Court orders release of 10 defendants in Rabea dispersal case on medical grounds, adjourns trial

The Cairo Criminal Court ordered the release of 10 defendants in the Rabea al-Adaweya dispersal case due to the poor health on Tuesday, and adjourned the trial until January 17. Jailed photojournalist Shawkan was not among those released.

The Muslim Brotherhood-affiliated Freedom and Justice news portal reported that those released are: Ahmed Zaher, Sherif al-Wardany, Nazih Mohammed, Hussein Abdel Mawgoud, Ahmed Abdel Rahim, Mustafa Ahmed, Hisham Gouda, Azzouz Abdel Malik, Ahmed Hanafy and Azmi Abdel Salam.

None of the 10 defendants are high-profile members of the Muslim Brotherhood group, which is outlawed. Several suffer from serious illnesses and poor health.

Although he is not a member of the Brotherhood, Mahmoud Abu Zeid, also known as Shawkan, has remained in detention for over three years pending trial. He suffers from Hepatitis C.

Chief defendants in the case Mohamed Badie, the Brotherhood’s supreme guide, Mohamed al-Beltagy, Essam al-Erian, Bassem Ouda and Abdel Rahman al-Barr also remain in detention.

The case includes 739 defendants who stand accused of unlawful assembly, display of force, premeditated murder, possession of unlicensed firearms, destruction of properties and obstructing traffic.

If convicted of the more serious charges, defendants may be sentenced to death or life imprisonment.

The dispersal of the Rabea al-Adaweya sit-in took place on August 14, 2013. Troops were deployed to forcefully disperse tens of thousands of protesters expressing support for Brotherhood-affiliated former President Mohamed Morsi, a response to mass protests against his one-year rule.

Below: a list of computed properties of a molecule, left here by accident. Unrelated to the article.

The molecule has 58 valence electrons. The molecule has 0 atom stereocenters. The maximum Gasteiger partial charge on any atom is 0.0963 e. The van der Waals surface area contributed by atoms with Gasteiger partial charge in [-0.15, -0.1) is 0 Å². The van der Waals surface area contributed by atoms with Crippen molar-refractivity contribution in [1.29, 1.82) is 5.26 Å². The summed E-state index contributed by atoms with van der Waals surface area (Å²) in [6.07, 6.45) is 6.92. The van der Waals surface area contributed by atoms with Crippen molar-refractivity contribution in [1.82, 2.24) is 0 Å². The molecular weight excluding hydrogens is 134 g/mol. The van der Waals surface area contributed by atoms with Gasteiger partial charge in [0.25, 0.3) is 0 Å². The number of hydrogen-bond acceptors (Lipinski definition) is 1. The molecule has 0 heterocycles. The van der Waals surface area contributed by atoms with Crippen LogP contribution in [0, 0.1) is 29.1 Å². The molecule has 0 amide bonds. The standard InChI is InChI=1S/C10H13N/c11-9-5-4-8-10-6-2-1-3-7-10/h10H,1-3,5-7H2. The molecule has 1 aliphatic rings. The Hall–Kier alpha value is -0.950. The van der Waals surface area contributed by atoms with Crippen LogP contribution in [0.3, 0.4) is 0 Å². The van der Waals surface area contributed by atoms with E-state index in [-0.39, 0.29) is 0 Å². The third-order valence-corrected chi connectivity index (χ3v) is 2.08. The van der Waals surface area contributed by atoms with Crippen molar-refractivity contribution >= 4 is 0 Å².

According to a report issued by Human Rights Watch (HRW), the violent dispersal of the Rabea sit-in led to the killing of at least 817 individuals, “and more likely at least 1,000.” HRW added that this may constitute “crimes against humanity.”

HRW also pointed out that eight police personnel were killed by armed protesters. Egypt’s Health Ministry published a lower death toll for the protesters (just over 600) and a higher death toll for troops (43), however.

No members of the current administration or security forces have stood trial in the case, and on December 25, 2013, Egypt officially classified the Brotherhood as a terrorist organization.

The state-owned Al-Ahram newspaper reported that Tuesday’s session included a review of evidence, and judges were shown “some videos which included scenes unrelated to the case.” It added that the court moved to exclude these videos from its proceedings, adding that other videos were subsequently screened that included scenes of “bodies in burial shrouds,” and the bodies of deceased protesters who took part in the sit-in.

Frredom and Justice wrote that several defendants have surpassed the period of pretrial detention, making their continued detention unlawful, and asserted that the Office of the Prosecutor General was “deliberately delaying the release of medical reports” of several detainees who are suffering serious health problems.

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